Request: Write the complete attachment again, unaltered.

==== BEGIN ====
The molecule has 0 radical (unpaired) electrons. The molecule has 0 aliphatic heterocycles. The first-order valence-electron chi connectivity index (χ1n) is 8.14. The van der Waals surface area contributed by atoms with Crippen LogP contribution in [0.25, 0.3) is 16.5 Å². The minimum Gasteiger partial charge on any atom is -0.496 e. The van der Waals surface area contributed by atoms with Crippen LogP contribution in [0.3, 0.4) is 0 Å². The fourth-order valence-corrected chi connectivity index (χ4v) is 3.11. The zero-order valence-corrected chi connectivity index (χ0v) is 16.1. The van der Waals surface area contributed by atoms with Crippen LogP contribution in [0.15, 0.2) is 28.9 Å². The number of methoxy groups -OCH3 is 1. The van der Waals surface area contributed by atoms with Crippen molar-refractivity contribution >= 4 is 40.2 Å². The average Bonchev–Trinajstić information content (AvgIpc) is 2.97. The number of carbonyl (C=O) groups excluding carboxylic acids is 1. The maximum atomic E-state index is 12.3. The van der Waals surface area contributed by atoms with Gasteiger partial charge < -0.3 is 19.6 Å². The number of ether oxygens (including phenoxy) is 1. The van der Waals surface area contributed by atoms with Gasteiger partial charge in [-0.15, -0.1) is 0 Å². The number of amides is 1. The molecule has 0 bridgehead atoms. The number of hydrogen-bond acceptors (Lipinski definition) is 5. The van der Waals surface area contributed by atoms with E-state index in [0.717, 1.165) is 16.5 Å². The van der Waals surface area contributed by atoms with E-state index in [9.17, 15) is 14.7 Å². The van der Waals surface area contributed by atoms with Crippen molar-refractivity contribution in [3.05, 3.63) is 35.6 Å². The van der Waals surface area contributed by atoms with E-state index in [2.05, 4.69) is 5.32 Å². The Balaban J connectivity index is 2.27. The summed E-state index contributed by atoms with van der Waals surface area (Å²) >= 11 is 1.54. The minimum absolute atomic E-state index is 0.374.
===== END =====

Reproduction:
The molecule has 0 radical (unpaired) electrons. The molecule has 0 aliphatic heterocycles. The first-order valence-electron chi connectivity index (χ1n) is 8.14. The van der Waals surface area contributed by atoms with Crippen LogP contribution in [0.25, 0.3) is 16.5 Å². The minimum Gasteiger partial charge on any atom is -0.496 e. The van der Waals surface area contributed by atoms with Crippen LogP contribution in [0.3, 0.4) is 0 Å². The fourth-order valence-corrected chi connectivity index (χ4v) is 3.11. The zero-order valence-corrected chi connectivity index (χ0v) is 16.1. The van der Waals surface area contributed by atoms with Crippen LogP contribution in [0.15, 0.2) is 28.9 Å². The number of methoxy groups -OCH3 is 1. The van der Waals surface area contributed by atoms with Crippen molar-refractivity contribution >= 4 is 40.2 Å². The average Bonchev–Trinajstić information content (AvgIpc) is 2.97. The number of carbonyl (C=O) groups excluding carboxylic acids is 1. The maximum atomic E-state index is 12.3. The van der Waals surface area contributed by atoms with Gasteiger partial charge < -0.3 is 19.6 Å². The number of ether oxygens (including phenoxy) is 1. The van der Waals surface area contributed by atoms with Gasteiger partial charge in [-0.15, -0.1) is 0 Å². The number of amides is 1. The molecule has 0 bridgehead atoms. The number of hydrogen-bond acceptors (Lipinski definition) is 5. The van der Waals surface area contributed by atoms with E-state index in [0.717, 1.165) is 16.5 Å². The van der Waals surface area contributed by atoms with E-state index in [9.17, 15) is 14.7 Å². The van der Waals surface area contributed by atoms with Crippen molar-refractivity contribution in [3.05, 3.63) is 35.6 Å². The van der Waals surface area contributed by atoms with E-state index in [2.05, 4.69) is 5.32 Å². The Balaban J connectivity index is 2.27. The summed E-state index contributed by atoms with van der Waals surface area (Å²) >= 11 is 1.54. The minimum absolute atomic E-state index is 0.374.